New PGA Tour Players Feel the Pressure

You can have Phil Mickelson's second green jacket. For my money the most indelible moment of 2006 so far was Greg Owen's impromptu, high-stakes hockey game around the 17th hole at Bay Hill, where the luckless Englishman three-putted from 40 inches to all but gift-wrap the title for Rod Pampling.

It was the quintessential golf-as-NASCAR moment: an awful wreck you couldn't take your eyes off of. However, a close second in the early balloting for MWT (Most Watchable Tournament) was Chris Couch's oh, so perilous victory in New Orleans, which was so full of high anxiety and smokeless chewing tobacco that until he cross-handed his final chip shot into the hole the working title was, "Thank You for Choking."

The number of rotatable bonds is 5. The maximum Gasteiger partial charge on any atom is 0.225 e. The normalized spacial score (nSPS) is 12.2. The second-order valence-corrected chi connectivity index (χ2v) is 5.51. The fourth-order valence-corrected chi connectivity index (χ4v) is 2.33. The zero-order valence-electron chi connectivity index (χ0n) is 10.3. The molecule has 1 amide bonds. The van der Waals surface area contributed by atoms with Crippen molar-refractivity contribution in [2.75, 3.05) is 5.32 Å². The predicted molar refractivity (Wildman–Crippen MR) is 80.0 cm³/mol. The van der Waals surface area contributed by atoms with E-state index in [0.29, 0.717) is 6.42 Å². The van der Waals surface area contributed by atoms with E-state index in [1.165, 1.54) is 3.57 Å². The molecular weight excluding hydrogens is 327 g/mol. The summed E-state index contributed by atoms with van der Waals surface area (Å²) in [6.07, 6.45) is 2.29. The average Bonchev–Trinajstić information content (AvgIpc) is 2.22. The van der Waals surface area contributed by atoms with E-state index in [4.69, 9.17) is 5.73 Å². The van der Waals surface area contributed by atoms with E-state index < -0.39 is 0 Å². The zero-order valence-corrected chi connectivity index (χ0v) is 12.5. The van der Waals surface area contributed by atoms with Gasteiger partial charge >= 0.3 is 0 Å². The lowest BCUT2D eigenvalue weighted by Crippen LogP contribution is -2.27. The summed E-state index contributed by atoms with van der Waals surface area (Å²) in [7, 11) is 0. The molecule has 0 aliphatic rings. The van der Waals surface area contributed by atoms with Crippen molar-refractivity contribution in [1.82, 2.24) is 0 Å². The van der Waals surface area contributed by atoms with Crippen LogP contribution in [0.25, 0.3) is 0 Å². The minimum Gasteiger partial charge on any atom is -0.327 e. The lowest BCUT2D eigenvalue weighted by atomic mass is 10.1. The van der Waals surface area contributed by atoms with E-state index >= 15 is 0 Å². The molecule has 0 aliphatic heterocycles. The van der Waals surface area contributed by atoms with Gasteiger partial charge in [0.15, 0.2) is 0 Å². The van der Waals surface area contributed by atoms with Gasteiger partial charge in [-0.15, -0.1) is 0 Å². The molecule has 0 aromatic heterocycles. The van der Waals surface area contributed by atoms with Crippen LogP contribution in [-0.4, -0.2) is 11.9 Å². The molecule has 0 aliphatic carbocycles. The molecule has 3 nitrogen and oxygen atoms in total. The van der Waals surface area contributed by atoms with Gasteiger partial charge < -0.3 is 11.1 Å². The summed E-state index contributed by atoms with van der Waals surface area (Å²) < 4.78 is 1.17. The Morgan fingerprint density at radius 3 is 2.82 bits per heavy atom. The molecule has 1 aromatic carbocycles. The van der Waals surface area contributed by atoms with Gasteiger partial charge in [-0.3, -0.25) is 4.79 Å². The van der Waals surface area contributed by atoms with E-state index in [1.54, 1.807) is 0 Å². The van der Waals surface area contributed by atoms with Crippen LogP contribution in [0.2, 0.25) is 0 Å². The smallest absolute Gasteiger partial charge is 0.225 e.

What did these two finishes have in common? What's the theme? It's the most reliable plot line on Tour: A career grinder arrives at by far the biggest moment of his golfing life and fights a losing/winning battle with his nerves to squander/salt away his first victory on the PGA Tour, and, oh, yeah, $1 million, give or take $50,000.

In these fallow days in between majors, when Tiger is grieving, Phil is taking time off and Ernie and Vijay just don't quite look like themselves, the riveting theater of the absurdly nervous first-timers is the Tour's most reliable sell. Because when a first-timer gets into the last group on Sunday, it doesn't matter what make of car or bank is sponsoring the tournament — it's a major to that guy.
















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